Monday, April 30, 2007
ADIN STEINSALTZ - THE THIRTEEN PETALLED ROSE
In the General Intercessions at Mass yesterday, we prayed for "the Jews who are walking a parallel path". "We" is somewhat misleading. "I" did not respond to that intercession. How can there be a "parallel path"? Is Jesus Christ not the salvation of the world? "Parallel Path" suggests there is another avenue to salvation...a dual covenant.
I have just finished reading Adin Steinsaltz's book THE THIRTEEN PETALLED ROSE: A DISCOURSE ON THE ESSENSE OF JEWISH EXISTENCE AND BELIEF. This author has the respect of the Jewish community. A translator of the Talmud, he also heads the newly formed Sanhedrin.
The book was certainly engaging! On the positive side, there are many points of contact between the Kabbalah as he describes it and the Roman Catholic faith. For example, we both believe in a soul. The fact that Steinsaltz writes "The process of the soul's conection with the body--called the 'descent of the soul into matter'--is, from a certain perspective, the soul's profound tragedy" (p. 39) would be a point of divergence, however.
There are similarities between the Holy of Holies of the Jewish Temple and the altar area behind the iconostasis of Orthodoxy, as described on p. 52.
Steinsaltz speaks of "The tombs of saints and sages" (p. 54) bringing to mind our altar which represents the tomb of a saint.
He speaks of the need to surrender to God's will (p. 61). Roman Catholics, too, believe there is a need for such a surrender.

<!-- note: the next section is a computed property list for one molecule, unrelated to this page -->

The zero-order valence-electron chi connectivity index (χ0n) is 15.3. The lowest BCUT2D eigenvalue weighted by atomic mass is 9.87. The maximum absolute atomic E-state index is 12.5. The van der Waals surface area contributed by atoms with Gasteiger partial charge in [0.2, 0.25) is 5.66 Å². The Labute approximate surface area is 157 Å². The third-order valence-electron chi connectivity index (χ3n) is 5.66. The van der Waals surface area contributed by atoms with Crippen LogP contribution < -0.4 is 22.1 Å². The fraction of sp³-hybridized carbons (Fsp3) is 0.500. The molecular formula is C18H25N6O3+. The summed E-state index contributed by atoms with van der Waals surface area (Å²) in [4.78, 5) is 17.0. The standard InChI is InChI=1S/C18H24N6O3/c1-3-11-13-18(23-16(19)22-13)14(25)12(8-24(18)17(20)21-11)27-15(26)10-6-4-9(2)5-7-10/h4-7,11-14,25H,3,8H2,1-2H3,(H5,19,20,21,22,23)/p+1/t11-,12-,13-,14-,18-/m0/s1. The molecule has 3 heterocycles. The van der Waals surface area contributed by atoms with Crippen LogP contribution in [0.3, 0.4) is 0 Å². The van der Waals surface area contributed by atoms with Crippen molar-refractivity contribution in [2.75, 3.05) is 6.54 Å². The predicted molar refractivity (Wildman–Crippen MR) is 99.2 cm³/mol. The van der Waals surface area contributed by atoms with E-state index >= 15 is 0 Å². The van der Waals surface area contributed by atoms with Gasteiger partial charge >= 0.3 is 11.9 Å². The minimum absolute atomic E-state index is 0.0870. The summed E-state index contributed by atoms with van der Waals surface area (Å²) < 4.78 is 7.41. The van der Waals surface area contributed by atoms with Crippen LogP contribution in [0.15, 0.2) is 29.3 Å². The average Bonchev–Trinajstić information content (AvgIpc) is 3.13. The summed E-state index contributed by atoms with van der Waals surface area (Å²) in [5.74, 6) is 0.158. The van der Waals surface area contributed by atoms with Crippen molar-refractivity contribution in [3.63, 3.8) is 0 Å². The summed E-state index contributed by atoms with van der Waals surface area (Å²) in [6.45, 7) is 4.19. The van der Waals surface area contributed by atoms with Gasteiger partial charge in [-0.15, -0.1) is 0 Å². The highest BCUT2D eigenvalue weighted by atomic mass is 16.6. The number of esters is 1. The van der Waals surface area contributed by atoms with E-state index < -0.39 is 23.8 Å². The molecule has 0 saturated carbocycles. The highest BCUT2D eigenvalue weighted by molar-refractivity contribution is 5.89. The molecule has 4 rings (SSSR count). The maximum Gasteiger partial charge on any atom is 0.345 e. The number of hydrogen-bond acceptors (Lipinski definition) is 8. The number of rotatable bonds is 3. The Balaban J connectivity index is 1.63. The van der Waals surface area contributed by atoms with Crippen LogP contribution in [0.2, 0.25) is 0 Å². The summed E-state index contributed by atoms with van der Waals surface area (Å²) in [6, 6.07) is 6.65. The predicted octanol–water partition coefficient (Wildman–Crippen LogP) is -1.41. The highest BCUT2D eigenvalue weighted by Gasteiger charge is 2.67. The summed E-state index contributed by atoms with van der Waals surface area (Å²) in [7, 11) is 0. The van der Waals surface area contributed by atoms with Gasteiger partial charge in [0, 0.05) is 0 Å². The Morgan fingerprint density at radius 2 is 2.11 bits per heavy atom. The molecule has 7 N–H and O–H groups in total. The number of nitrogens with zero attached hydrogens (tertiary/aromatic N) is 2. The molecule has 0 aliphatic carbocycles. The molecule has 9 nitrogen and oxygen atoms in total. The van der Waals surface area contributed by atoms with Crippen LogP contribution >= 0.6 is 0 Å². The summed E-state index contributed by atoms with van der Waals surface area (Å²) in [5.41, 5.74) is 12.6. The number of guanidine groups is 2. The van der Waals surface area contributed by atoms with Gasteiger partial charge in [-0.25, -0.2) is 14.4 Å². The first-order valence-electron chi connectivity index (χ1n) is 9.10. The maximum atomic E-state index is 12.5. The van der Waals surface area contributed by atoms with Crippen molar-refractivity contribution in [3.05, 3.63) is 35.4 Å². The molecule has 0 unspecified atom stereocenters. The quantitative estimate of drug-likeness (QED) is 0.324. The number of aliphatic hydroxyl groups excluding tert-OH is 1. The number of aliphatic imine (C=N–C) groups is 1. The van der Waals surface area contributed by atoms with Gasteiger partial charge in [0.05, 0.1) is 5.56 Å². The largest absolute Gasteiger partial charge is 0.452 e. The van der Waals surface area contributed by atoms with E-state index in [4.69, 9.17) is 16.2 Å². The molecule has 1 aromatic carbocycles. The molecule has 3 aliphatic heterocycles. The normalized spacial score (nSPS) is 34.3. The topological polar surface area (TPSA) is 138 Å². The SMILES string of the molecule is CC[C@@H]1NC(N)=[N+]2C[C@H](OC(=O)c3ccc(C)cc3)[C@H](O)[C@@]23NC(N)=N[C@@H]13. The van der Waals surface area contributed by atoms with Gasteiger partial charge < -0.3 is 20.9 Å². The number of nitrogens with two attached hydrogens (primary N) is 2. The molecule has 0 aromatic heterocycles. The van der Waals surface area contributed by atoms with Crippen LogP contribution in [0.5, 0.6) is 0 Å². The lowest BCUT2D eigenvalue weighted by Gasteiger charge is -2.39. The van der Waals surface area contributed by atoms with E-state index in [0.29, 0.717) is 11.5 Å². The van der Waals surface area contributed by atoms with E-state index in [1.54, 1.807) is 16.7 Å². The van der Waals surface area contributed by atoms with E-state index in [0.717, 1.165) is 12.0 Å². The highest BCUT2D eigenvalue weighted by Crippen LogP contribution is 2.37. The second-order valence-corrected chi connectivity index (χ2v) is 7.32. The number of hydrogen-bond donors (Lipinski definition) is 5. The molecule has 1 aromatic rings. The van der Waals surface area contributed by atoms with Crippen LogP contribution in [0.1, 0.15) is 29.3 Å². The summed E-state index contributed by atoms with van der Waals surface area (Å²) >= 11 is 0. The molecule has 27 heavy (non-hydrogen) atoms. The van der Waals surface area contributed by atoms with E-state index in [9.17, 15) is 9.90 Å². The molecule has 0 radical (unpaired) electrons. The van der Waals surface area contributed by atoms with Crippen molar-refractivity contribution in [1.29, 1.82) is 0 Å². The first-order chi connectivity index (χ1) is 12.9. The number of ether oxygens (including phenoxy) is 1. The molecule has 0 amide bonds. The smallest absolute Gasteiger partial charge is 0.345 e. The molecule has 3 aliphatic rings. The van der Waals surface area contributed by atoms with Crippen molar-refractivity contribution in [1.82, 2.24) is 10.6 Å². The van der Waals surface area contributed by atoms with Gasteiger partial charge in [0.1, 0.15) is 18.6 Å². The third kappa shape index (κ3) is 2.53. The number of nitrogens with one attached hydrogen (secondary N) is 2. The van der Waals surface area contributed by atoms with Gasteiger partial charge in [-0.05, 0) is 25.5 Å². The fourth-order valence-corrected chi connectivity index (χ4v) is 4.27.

He speaks of Torah being a way of life:
Torah has another, perhaps disconcerting characteristic: that it does not restrict itself to one area of life, such as religion or ethics, but spreads out and covers almost all areas of existence. By definition, the way of the Torah is not religious in the strict sense of addressing only that part of a person's life concerned only with relations between the human and the Divine. The Torah is not a narrow domain of holiness a man may enter or leave as he chooses while the domain of ordinary existence remains neutral territory, where God does not interfere much, and where in any case there is not much point in trying to relate to Him. Since the Torah is the blueprint of the world, it regulates the whole and cannot be confined to any particular part.(p. 70-71)
Surely any practicing Roman Catholic can relate to that.
It is easy for a Roman Catholic to relate to his chapter on Repentance to a large extent, though not entirely. When he writes that "For every wrong deed in his past, the penitent is required to perform certain acts that surpass what is demanded of an 'ordinary' individual, to complement and balance the picture of his life" (p. 101), he causes me to wonder if every right deed must also be balanced by a wrong deed?
His chapter on "the Search for Oneself" (pp. 103-111) discusses the need to answer the questions "Who am I", "Where do I come from?", "Where am I going?", "What for?", "Why?"...the same concerns expressed in our catechisms. Those are central questions to human existence. Answering them by seeking God is a common bond between Judaism and Roman Catholicism.
The Jewish practice of morning, noon, and evening prayer (p. 115) corresponds to the Roman Catholic custom. There is the Jewish practice of "giving a tenth of one's wealth to charity" (p. 127) that also corresponds to Roman Catholic custom, as does the need for prayer discussed in the 11th Chapter. Rituals are part of both Jewish and Roman Catholic prayer practice.
There are, however, major divergences...areas where it would not be possible to find a meeting of minds. I'll offer some quotes as evidence of this in a future post.